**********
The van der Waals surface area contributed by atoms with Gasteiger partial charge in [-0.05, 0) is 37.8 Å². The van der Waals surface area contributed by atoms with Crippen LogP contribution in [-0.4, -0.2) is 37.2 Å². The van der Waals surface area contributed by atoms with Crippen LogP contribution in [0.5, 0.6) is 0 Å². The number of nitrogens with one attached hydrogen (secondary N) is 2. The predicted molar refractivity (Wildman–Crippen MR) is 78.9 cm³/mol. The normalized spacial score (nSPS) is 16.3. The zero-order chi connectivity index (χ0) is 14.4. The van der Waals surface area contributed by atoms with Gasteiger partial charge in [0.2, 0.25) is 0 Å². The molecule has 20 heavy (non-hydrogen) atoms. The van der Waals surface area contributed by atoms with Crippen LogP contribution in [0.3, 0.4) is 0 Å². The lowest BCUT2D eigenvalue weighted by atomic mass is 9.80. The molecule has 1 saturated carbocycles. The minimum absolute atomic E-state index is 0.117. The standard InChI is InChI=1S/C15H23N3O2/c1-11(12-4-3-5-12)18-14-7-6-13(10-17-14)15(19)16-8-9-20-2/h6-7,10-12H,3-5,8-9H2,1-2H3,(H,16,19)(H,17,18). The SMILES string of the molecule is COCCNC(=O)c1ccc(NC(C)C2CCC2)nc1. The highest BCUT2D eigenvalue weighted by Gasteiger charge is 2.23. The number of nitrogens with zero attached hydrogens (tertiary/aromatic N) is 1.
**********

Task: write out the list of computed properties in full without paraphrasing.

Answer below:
The van der Waals surface area contributed by atoms with Gasteiger partial charge in [-0.05, 0) is 37.8 Å². The van der Waals surface area contributed by atoms with Crippen LogP contribution in [-0.4, -0.2) is 37.2 Å². The van der Waals surface area contributed by atoms with Crippen LogP contribution in [0.5, 0.6) is 0 Å². The number of nitrogens with one attached hydrogen (secondary N) is 2. The predicted molar refractivity (Wildman–Crippen MR) is 78.9 cm³/mol. The normalized spacial score (nSPS) is 16.3. The zero-order chi connectivity index (χ0) is 14.4. The van der Waals surface area contributed by atoms with Gasteiger partial charge in [0.2, 0.25) is 0 Å². The molecule has 20 heavy (non-hydrogen) atoms. The van der Waals surface area contributed by atoms with Crippen LogP contribution in [0.3, 0.4) is 0 Å². The lowest BCUT2D eigenvalue weighted by atomic mass is 9.80. The molecule has 1 saturated carbocycles. The minimum absolute atomic E-state index is 0.117. The standard InChI is InChI=1S/C15H23N3O2/c1-11(12-4-3-5-12)18-14-7-6-13(10-17-14)15(19)16-8-9-20-2/h6-7,10-12H,3-5,8-9H2,1-2H3,(H,16,19)(H,17,18). The SMILES string of the molecule is COCCNC(=O)c1ccc(NC(C)C2CCC2)nc1. The highest BCUT2D eigenvalue weighted by Gasteiger charge is 2.23. The number of nitrogens with zero attached hydrogens (tertiary/aromatic N) is 1.